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Bitch (magazine)

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Bitch
Bitch magazine.png
bitch, cover from the Winter 2004 issue
Categories Feminism
Frequency Quarterly
Year founded 1996
Company Bitch Media
Country United States
Based in Portland, Oregon
Language American English
Website bitchmagazine.org
ISSN ‹See Tfm›2162-5352

Bitch is an independent, quarterly magazine published in Portland, Oregon.[1] Its tagline is "a feminist response to pop culture".[2] Bitch is published by the non-profit Bitch Media feminist media organization, dedicated to providing and encouraging an engaged, thoughtful feminist response to mainstream media and popular culture. The magazine includes analysis of current political events, social and cultural trends, television shows, movies, books, music, advertising, and artwork from a feminist perspective. It has about 80,000 readers.

History[edit]

The first issue of Bitch was a ten-page feature, Bitch: Feminist Response to Pop Culture, which started as a zine distributed out of the back of a station wagon in 1996, published in January 1996[3][4] in Oakland, California. Today, in addition to the quarterly magazine, they publish daily online articles, and weekly podcasts. The founding editors, Lisa Jervis and Andi Zeisler,[5] along with founding art director Benjamin Shaykin, wanted to create a public forum in which to air thoughts and theories on women, gender, and feminist issues, interpreted through the lens of the media and popular culture.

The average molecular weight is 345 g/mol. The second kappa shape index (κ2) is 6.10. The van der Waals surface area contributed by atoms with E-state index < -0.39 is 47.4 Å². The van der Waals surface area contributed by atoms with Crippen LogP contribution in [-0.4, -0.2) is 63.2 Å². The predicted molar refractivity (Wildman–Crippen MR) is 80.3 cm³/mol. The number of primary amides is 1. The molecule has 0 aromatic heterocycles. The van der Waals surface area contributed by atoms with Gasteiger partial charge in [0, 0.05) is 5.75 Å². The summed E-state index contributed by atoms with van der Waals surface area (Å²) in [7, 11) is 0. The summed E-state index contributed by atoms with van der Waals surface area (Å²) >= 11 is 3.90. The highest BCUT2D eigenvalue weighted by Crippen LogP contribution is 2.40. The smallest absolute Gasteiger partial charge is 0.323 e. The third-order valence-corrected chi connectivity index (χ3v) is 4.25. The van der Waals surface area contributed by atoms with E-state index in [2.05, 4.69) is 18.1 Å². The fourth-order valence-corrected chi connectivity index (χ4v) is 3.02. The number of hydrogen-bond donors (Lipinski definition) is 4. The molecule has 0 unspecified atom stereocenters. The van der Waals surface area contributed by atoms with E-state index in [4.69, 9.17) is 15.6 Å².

In 2001, a loan from San Francisco's Independent Press Association allowed Jervis and Zeisler to quit their day jobs and work on Bitch full-time and the magazine officially became a non-profit.[6]

Bitch celebrated its 10th anniversary in August 2006 by publishing a Bitch anthology entitled BITCHfest: Ten Years of Cultural Criticism from the Pages of Bitch Magazine. Edited by Bitch founders Jervis and Zeisler, BITCHfest includes essays, rants and raves, and reviews reprinted from previous issues of Bitch magazine, along with new pieces written especially for the anthology.[7]

In March 2007, Bitch relocated from its offices in Oakland, California, to Portland, Oregon. The magazine's 50th issue was published in 2011. This same year, Bitch won an Utne Reader Independent Press Award for Best Social/Cultural Coverage.[8]

Notes[edit]

  1. ^ Elizabeth Groeneveld (2010). "Join the Knitting Revolution: Third-Wave Feminist Magazines and the Politics of Domesticity" (PDF). Canadian Review of American Studies. 40 (2). Retrieved March 14, 2016. 
  2. ^ "Bitch Media: About Us". 
  3. ^ "Bitch Magazine: Our History". 
  4. ^ "Magazines in Alphabetical Order". Radcliffe Institute. Retrieved October 19, 2015. 
  5. ^ Seely, Megan (2006). Fight Like a Girl: How to be a Fearless Feminist. NYU Press. p. 223. 
  6. ^ "Bitch Magazine: Marrying Pop Culture And Feminism". The Huffington Post. March 11, 2011. Retrieved March 16, 2011. 
  7. ^ Watrous, Malena (August 20, 2006). "More than a bitch session — essays scrutinize pop culture". San Francisco Chronicle. Retrieved 14 October 2010. 
  8. ^ Utne Independent Press Awards: 2011 Winners

External links[edit]